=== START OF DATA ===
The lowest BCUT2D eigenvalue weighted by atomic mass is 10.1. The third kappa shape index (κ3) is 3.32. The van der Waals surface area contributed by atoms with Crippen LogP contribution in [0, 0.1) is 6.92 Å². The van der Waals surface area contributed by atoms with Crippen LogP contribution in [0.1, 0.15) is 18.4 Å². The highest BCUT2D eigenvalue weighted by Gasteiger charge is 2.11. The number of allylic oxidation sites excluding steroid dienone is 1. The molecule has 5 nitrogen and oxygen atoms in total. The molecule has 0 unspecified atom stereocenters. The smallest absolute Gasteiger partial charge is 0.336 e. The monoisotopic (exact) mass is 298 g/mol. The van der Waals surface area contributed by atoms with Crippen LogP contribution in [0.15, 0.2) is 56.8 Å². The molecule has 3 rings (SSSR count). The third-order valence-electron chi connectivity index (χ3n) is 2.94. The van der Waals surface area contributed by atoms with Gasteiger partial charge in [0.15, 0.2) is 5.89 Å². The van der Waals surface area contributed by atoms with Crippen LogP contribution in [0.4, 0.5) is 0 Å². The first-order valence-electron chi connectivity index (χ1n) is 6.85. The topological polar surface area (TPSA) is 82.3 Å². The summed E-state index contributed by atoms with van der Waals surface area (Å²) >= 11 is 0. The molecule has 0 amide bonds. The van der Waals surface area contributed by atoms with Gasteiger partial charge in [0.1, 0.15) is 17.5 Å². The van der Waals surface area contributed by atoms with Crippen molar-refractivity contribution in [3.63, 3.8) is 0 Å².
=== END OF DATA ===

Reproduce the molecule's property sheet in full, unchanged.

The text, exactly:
The lowest BCUT2D eigenvalue weighted by atomic mass is 10.1. The third kappa shape index (κ3) is 3.32. The van der Waals surface area contributed by atoms with Crippen LogP contribution in [0, 0.1) is 6.92 Å². The van der Waals surface area contributed by atoms with Crippen LogP contribution in [0.1, 0.15) is 18.4 Å². The highest BCUT2D eigenvalue weighted by Gasteiger charge is 2.11. The number of allylic oxidation sites excluding steroid dienone is 1. The molecule has 5 nitrogen and oxygen atoms in total. The molecule has 0 unspecified atom stereocenters. The smallest absolute Gasteiger partial charge is 0.336 e. The monoisotopic (exact) mass is 298 g/mol. The van der Waals surface area contributed by atoms with Crippen LogP contribution in [0.15, 0.2) is 56.8 Å². The molecule has 3 rings (SSSR count). The third-order valence-electron chi connectivity index (χ3n) is 2.94. The van der Waals surface area contributed by atoms with Gasteiger partial charge in [0.15, 0.2) is 5.89 Å². The van der Waals surface area contributed by atoms with Crippen LogP contribution in [0.4, 0.5) is 0 Å². The first-order valence-electron chi connectivity index (χ1n) is 6.85. The topological polar surface area (TPSA) is 82.3 Å². The summed E-state index contributed by atoms with van der Waals surface area (Å²) >= 11 is 0. The molecule has 0 amide bonds. The van der Waals surface area contributed by atoms with Gasteiger partial charge in [0.1, 0.15) is 17.5 Å². The van der Waals surface area contributed by atoms with Crippen molar-refractivity contribution in [3.63, 3.8) is 0 Å².